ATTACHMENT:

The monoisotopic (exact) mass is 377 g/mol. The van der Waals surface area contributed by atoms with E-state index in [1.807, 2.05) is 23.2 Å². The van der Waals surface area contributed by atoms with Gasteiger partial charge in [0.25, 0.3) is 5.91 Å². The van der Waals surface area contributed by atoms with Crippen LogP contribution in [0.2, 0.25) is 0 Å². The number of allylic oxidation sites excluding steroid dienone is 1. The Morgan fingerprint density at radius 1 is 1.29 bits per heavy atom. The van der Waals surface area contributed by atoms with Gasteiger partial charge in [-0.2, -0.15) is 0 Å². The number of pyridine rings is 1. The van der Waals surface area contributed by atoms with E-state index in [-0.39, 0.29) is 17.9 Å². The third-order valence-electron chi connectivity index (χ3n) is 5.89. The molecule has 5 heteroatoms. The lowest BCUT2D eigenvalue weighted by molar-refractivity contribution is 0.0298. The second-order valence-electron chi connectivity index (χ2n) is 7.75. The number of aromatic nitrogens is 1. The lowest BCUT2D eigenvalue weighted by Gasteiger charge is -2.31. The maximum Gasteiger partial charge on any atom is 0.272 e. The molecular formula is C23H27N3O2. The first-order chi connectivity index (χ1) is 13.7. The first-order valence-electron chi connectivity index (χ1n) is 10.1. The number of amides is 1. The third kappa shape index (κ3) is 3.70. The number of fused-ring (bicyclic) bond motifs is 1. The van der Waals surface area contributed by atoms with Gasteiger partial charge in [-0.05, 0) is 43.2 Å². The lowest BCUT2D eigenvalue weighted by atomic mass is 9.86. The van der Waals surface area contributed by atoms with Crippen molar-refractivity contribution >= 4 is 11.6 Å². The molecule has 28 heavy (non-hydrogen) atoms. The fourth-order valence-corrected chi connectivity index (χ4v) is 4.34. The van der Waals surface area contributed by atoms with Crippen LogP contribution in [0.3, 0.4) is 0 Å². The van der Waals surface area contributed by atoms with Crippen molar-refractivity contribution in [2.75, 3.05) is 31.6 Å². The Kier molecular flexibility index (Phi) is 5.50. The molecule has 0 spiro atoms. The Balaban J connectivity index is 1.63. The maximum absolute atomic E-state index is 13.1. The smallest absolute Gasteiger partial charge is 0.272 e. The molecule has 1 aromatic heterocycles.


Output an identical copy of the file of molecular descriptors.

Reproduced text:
The monoisotopic (exact) mass is 377 g/mol. The van der Waals surface area contributed by atoms with E-state index in [1.807, 2.05) is 23.2 Å². The van der Waals surface area contributed by atoms with Gasteiger partial charge in [0.25, 0.3) is 5.91 Å². The van der Waals surface area contributed by atoms with Crippen LogP contribution in [0.2, 0.25) is 0 Å². The number of allylic oxidation sites excluding steroid dienone is 1. The Morgan fingerprint density at radius 1 is 1.29 bits per heavy atom. The van der Waals surface area contributed by atoms with Gasteiger partial charge in [-0.2, -0.15) is 0 Å². The number of pyridine rings is 1. The van der Waals surface area contributed by atoms with E-state index in [-0.39, 0.29) is 17.9 Å². The third-order valence-electron chi connectivity index (χ3n) is 5.89. The molecule has 5 heteroatoms. The lowest BCUT2D eigenvalue weighted by molar-refractivity contribution is 0.0298. The second-order valence-electron chi connectivity index (χ2n) is 7.75. The number of aromatic nitrogens is 1. The lowest BCUT2D eigenvalue weighted by Gasteiger charge is -2.31. The maximum Gasteiger partial charge on any atom is 0.272 e. The molecular formula is C23H27N3O2. The first-order chi connectivity index (χ1) is 13.7. The first-order valence-electron chi connectivity index (χ1n) is 10.1. The number of amides is 1. The third kappa shape index (κ3) is 3.70. The number of fused-ring (bicyclic) bond motifs is 1. The van der Waals surface area contributed by atoms with Gasteiger partial charge in [-0.05, 0) is 43.2 Å². The lowest BCUT2D eigenvalue weighted by atomic mass is 9.86. The van der Waals surface area contributed by atoms with Crippen molar-refractivity contribution >= 4 is 11.6 Å². The molecule has 28 heavy (non-hydrogen) atoms. The fourth-order valence-corrected chi connectivity index (χ4v) is 4.34. The van der Waals surface area contributed by atoms with Crippen LogP contribution in [0.3, 0.4) is 0 Å². The van der Waals surface area contributed by atoms with Crippen molar-refractivity contribution in [2.75, 3.05) is 31.6 Å². The Kier molecular flexibility index (Phi) is 5.50. The molecule has 0 spiro atoms. The Balaban J connectivity index is 1.63. The maximum absolute atomic E-state index is 13.1. The smallest absolute Gasteiger partial charge is 0.272 e. The molecule has 1 aromatic heterocycles.